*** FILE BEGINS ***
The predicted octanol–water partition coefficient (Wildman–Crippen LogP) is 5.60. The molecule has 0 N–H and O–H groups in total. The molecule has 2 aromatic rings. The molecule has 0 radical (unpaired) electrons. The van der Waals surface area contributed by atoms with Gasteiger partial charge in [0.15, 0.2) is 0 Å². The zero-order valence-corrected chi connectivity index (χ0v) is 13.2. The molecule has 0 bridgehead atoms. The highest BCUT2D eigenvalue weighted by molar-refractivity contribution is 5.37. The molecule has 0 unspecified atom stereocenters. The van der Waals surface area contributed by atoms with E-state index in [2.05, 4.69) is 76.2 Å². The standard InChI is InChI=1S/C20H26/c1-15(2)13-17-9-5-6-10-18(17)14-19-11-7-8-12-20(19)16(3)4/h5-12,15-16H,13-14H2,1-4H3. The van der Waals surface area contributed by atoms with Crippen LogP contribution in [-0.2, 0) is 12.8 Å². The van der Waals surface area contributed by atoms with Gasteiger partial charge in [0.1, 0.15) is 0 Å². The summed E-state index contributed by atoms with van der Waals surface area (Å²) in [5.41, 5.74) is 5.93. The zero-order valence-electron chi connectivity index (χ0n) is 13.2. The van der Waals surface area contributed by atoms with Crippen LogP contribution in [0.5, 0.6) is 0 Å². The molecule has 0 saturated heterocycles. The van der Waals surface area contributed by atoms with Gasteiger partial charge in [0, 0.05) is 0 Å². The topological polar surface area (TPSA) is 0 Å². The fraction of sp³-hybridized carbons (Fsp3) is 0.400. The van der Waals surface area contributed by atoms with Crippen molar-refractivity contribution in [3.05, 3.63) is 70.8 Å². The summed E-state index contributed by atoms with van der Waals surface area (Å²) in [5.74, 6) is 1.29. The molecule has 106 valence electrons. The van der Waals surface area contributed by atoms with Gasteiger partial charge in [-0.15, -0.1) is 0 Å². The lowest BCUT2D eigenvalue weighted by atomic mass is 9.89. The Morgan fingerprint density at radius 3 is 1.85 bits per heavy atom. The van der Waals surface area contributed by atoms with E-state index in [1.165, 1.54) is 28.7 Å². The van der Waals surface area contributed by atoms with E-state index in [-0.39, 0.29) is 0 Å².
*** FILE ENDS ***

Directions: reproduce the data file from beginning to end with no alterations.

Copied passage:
The predicted octanol–water partition coefficient (Wildman–Crippen LogP) is 5.60. The molecule has 0 N–H and O–H groups in total. The molecule has 2 aromatic rings. The molecule has 0 radical (unpaired) electrons. The van der Waals surface area contributed by atoms with Gasteiger partial charge in [0.15, 0.2) is 0 Å². The zero-order valence-corrected chi connectivity index (χ0v) is 13.2. The molecule has 0 bridgehead atoms. The highest BCUT2D eigenvalue weighted by molar-refractivity contribution is 5.37. The molecule has 0 unspecified atom stereocenters. The van der Waals surface area contributed by atoms with E-state index in [2.05, 4.69) is 76.2 Å². The standard InChI is InChI=1S/C20H26/c1-15(2)13-17-9-5-6-10-18(17)14-19-11-7-8-12-20(19)16(3)4/h5-12,15-16H,13-14H2,1-4H3. The van der Waals surface area contributed by atoms with Crippen LogP contribution in [-0.2, 0) is 12.8 Å². The van der Waals surface area contributed by atoms with Gasteiger partial charge in [0.1, 0.15) is 0 Å². The summed E-state index contributed by atoms with van der Waals surface area (Å²) in [5.41, 5.74) is 5.93. The zero-order valence-electron chi connectivity index (χ0n) is 13.2. The van der Waals surface area contributed by atoms with Crippen LogP contribution in [0.5, 0.6) is 0 Å². The molecule has 0 saturated heterocycles. The van der Waals surface area contributed by atoms with Gasteiger partial charge in [0, 0.05) is 0 Å². The topological polar surface area (TPSA) is 0 Å². The fraction of sp³-hybridized carbons (Fsp3) is 0.400. The van der Waals surface area contributed by atoms with Crippen molar-refractivity contribution in [3.05, 3.63) is 70.8 Å². The summed E-state index contributed by atoms with van der Waals surface area (Å²) in [5.74, 6) is 1.29. The molecule has 106 valence electrons. The van der Waals surface area contributed by atoms with Gasteiger partial charge in [-0.15, -0.1) is 0 Å². The lowest BCUT2D eigenvalue weighted by atomic mass is 9.89. The Morgan fingerprint density at radius 3 is 1.85 bits per heavy atom. The van der Waals surface area contributed by atoms with E-state index in [1.165, 1.54) is 28.7 Å². The van der Waals surface area contributed by atoms with E-state index in [-0.39, 0.29) is 0 Å².